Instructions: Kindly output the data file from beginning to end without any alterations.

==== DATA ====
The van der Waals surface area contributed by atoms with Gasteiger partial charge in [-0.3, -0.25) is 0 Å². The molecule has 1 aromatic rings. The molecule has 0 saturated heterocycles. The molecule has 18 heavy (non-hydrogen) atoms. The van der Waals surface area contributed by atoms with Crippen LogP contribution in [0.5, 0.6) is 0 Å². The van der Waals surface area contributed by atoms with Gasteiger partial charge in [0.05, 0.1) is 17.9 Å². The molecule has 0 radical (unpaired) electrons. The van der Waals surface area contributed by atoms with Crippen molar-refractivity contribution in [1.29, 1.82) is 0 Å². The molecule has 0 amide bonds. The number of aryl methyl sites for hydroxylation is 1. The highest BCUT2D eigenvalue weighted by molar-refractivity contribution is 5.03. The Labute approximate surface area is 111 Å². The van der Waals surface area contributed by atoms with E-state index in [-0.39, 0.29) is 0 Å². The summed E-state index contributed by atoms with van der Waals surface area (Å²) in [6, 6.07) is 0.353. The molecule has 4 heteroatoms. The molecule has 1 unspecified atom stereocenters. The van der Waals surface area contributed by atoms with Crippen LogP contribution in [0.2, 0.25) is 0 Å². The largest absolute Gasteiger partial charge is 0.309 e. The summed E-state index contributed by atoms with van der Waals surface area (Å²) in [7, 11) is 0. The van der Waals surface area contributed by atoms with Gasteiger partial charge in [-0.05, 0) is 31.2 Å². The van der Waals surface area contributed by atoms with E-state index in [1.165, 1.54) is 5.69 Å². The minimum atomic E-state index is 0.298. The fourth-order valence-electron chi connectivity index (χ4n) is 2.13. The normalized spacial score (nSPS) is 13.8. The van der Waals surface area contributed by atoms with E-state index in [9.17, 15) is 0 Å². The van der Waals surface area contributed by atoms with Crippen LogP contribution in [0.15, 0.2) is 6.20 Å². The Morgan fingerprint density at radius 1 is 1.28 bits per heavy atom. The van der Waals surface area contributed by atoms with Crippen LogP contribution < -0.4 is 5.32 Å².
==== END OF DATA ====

The van der Waals surface area contributed by atoms with Gasteiger partial charge in [-0.3, -0.25) is 0 Å². The molecule has 1 aromatic rings. The molecule has 0 saturated heterocycles. The molecule has 18 heavy (non-hydrogen) atoms. The van der Waals surface area contributed by atoms with Crippen LogP contribution in [0.5, 0.6) is 0 Å². The van der Waals surface area contributed by atoms with Gasteiger partial charge in [0.05, 0.1) is 17.9 Å². The molecule has 0 radical (unpaired) electrons. The van der Waals surface area contributed by atoms with Crippen molar-refractivity contribution in [1.29, 1.82) is 0 Å². The molecule has 0 amide bonds. The number of aryl methyl sites for hydroxylation is 1. The highest BCUT2D eigenvalue weighted by molar-refractivity contribution is 5.03. The Labute approximate surface area is 111 Å². The van der Waals surface area contributed by atoms with E-state index in [-0.39, 0.29) is 0 Å². The summed E-state index contributed by atoms with van der Waals surface area (Å²) in [6, 6.07) is 0.353. The molecule has 4 heteroatoms. The molecule has 1 unspecified atom stereocenters. The van der Waals surface area contributed by atoms with Crippen LogP contribution in [0.2, 0.25) is 0 Å². The largest absolute Gasteiger partial charge is 0.309 e. The summed E-state index contributed by atoms with van der Waals surface area (Å²) in [7, 11) is 0. The van der Waals surface area contributed by atoms with Gasteiger partial charge in [-0.05, 0) is 31.2 Å². The van der Waals surface area contributed by atoms with E-state index in [1.165, 1.54) is 5.69 Å². The minimum atomic E-state index is 0.298. The fourth-order valence-electron chi connectivity index (χ4n) is 2.13. The normalized spacial score (nSPS) is 13.8. The van der Waals surface area contributed by atoms with E-state index in [9.17, 15) is 0 Å². The van der Waals surface area contributed by atoms with Crippen LogP contribution in [0.15, 0.2) is 6.20 Å². The Morgan fingerprint density at radius 1 is 1.28 bits per heavy atom. The van der Waals surface area contributed by atoms with Crippen LogP contribution < -0.4 is 5.32 Å².